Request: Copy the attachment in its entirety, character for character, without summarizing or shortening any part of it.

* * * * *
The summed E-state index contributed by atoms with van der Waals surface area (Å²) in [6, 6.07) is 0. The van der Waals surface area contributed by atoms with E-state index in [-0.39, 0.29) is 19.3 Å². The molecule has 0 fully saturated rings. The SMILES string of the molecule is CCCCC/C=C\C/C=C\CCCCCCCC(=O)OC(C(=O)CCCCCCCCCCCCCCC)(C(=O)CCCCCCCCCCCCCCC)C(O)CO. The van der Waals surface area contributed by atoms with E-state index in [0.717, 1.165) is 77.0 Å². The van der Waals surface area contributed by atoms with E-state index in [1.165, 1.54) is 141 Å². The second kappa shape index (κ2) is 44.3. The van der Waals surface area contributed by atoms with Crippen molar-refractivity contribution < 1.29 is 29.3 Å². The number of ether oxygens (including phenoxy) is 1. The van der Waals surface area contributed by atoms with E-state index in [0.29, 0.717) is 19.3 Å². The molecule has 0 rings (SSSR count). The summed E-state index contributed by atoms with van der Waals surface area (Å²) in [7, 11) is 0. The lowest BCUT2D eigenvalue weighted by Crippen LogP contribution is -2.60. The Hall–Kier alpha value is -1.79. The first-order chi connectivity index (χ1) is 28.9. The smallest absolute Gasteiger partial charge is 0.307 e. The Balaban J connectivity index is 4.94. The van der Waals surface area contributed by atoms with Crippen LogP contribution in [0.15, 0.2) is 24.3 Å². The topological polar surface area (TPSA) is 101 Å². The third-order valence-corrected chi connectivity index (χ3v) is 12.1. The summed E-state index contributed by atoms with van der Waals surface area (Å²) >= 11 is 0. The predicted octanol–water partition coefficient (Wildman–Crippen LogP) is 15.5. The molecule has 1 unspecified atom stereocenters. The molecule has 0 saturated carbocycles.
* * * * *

The summed E-state index contributed by atoms with van der Waals surface area (Å²) in [6, 6.07) is 0. The van der Waals surface area contributed by atoms with E-state index in [-0.39, 0.29) is 19.3 Å². The molecule has 0 fully saturated rings. The SMILES string of the molecule is CCCCC/C=C\C/C=C\CCCCCCCC(=O)OC(C(=O)CCCCCCCCCCCCCCC)(C(=O)CCCCCCCCCCCCCCC)C(O)CO. The van der Waals surface area contributed by atoms with E-state index in [0.717, 1.165) is 77.0 Å². The van der Waals surface area contributed by atoms with E-state index in [1.165, 1.54) is 141 Å². The second kappa shape index (κ2) is 44.3. The van der Waals surface area contributed by atoms with Crippen molar-refractivity contribution < 1.29 is 29.3 Å². The number of ether oxygens (including phenoxy) is 1. The van der Waals surface area contributed by atoms with E-state index in [0.29, 0.717) is 19.3 Å². The molecule has 0 rings (SSSR count). The summed E-state index contributed by atoms with van der Waals surface area (Å²) in [7, 11) is 0. The lowest BCUT2D eigenvalue weighted by Crippen LogP contribution is -2.60. The Hall–Kier alpha value is -1.79. The first-order chi connectivity index (χ1) is 28.9. The smallest absolute Gasteiger partial charge is 0.307 e. The Balaban J connectivity index is 4.94. The van der Waals surface area contributed by atoms with Crippen LogP contribution in [0.15, 0.2) is 24.3 Å². The topological polar surface area (TPSA) is 101 Å². The third-order valence-corrected chi connectivity index (χ3v) is 12.1. The summed E-state index contributed by atoms with van der Waals surface area (Å²) >= 11 is 0. The predicted octanol–water partition coefficient (Wildman–Crippen LogP) is 15.5. The molecule has 1 unspecified atom stereocenters. The molecule has 0 saturated carbocycles.